As the FT reports today “In early scenes from Goethe’s tragedy, Mephistopheles persuades the heavily indebted Holy Roman Emperor to print paper money – notionally backed by gold that had not yet been mined – to solve an economic crisis, with initially happy results until more and more money is printed and rampant inflation ensues.” The classic play highlighted, Weidmann argued, “the core problem of today’s paper money-based monetary policy” and the “potentially dangerous correlation of paper money creation, state financing and inflation”. In yesterday’s speech in Frankfurt, Goethe’s birthplace, he said: “The state in Faust Part Two is able at first to rid itself of its debts while consumer demand grows strongly and fuels a strong recovery. But this later develops into inflation and the monetary system is destroyed by rapid currency depreciation.” The name Mephistopheles as used by Goethe comes from the Hebrew word for destroyer or liar. Mephistopheles is a fallen archangel, one of the 7 great princes of Hell and in Goethe’s ‘Faust.’ Mephistopheles is acting for his overlord Satan and seals the pact with Faust. Weidmann is suggesting that the ECB’s current monetary policies are a Faustian pact or a pact with the Devil and that they secure short term gain but will end in the disaster of rampant inflation.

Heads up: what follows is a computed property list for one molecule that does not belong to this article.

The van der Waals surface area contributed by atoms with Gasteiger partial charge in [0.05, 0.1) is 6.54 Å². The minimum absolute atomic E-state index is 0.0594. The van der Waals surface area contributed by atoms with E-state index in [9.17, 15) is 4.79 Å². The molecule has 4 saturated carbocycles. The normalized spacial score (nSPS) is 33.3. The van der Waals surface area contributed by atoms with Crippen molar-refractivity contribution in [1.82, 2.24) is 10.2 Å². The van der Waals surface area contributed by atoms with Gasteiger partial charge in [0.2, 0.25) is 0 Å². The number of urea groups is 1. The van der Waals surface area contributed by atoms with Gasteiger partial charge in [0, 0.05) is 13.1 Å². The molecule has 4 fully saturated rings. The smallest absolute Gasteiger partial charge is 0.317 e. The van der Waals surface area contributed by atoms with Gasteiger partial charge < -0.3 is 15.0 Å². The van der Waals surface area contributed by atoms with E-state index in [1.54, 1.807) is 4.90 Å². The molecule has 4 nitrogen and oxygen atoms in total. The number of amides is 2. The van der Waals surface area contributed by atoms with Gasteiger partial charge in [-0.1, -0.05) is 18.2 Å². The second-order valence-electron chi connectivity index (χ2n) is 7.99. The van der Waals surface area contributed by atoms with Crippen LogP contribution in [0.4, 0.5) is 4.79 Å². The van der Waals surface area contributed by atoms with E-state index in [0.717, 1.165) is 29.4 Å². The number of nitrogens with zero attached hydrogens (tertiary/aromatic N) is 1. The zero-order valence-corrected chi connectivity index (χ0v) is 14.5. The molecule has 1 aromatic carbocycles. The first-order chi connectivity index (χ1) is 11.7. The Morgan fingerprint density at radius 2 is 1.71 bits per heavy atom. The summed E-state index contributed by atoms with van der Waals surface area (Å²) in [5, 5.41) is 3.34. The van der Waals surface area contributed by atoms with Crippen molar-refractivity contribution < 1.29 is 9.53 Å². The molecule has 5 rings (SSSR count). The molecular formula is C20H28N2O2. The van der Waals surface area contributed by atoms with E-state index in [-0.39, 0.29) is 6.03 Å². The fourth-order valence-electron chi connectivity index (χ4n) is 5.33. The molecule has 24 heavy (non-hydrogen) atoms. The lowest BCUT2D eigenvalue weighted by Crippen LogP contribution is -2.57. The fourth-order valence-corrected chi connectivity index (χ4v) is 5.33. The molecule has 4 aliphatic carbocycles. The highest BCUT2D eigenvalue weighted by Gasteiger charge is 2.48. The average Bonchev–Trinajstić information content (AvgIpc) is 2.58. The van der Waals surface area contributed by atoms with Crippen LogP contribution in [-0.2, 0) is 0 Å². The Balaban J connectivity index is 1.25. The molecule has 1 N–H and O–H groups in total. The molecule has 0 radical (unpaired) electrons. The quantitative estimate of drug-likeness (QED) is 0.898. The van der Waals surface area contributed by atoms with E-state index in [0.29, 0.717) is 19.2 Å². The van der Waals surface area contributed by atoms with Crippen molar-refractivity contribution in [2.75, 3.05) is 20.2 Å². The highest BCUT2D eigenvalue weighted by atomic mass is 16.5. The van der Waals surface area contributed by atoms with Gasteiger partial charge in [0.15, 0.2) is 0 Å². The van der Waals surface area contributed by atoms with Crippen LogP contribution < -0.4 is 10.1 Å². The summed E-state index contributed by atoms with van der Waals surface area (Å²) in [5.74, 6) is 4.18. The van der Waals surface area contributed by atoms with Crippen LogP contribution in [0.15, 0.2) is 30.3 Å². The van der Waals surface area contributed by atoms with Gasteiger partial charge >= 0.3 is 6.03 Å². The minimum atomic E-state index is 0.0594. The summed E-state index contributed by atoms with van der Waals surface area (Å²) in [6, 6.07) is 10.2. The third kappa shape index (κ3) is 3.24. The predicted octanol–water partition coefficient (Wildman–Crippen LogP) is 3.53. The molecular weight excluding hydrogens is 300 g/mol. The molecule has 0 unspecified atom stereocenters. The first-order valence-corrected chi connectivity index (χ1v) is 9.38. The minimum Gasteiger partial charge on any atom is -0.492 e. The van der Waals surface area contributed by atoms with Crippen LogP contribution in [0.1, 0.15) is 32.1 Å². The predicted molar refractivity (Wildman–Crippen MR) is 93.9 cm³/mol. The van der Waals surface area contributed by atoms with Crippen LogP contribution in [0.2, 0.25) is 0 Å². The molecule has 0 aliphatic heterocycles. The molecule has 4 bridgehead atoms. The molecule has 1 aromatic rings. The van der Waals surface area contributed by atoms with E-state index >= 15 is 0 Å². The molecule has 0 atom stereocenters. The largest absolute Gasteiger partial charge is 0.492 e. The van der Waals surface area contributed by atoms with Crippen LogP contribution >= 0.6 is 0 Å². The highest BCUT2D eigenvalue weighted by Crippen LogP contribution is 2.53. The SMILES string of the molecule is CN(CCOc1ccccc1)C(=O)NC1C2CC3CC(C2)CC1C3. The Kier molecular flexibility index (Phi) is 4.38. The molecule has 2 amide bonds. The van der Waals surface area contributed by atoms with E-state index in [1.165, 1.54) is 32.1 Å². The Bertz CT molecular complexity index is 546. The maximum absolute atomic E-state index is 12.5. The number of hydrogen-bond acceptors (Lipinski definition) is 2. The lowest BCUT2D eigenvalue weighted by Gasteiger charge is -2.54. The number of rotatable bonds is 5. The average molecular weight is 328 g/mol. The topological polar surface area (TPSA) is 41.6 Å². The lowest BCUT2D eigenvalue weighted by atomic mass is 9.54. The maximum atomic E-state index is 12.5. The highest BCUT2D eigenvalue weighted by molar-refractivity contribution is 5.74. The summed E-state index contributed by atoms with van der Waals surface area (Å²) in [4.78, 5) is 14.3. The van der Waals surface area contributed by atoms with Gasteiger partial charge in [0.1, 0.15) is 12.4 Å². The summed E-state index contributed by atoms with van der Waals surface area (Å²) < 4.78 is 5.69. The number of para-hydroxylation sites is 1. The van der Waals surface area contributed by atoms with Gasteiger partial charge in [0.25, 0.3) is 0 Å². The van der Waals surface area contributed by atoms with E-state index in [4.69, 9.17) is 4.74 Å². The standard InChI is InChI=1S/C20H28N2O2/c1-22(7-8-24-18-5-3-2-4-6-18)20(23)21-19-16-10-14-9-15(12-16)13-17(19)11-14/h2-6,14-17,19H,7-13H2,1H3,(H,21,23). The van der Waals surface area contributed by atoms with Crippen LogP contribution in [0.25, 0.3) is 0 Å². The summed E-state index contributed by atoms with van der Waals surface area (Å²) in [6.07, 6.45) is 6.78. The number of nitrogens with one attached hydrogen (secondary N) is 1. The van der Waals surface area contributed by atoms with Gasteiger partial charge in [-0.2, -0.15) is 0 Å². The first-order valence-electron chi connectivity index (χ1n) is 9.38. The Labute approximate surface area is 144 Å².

Without justice for investors, pension funds and banks defrauded to the tune of hundreds of billions of dollars, there can be no investor confidence to support private finance.
We will explore how QE and the new Fed plan might work- might work...So far what the Fed is putting in front of us and what Paul Krugman has written about are two wholly differnt things. It makes me wonder if there is any stucture behind QE besdies prayer...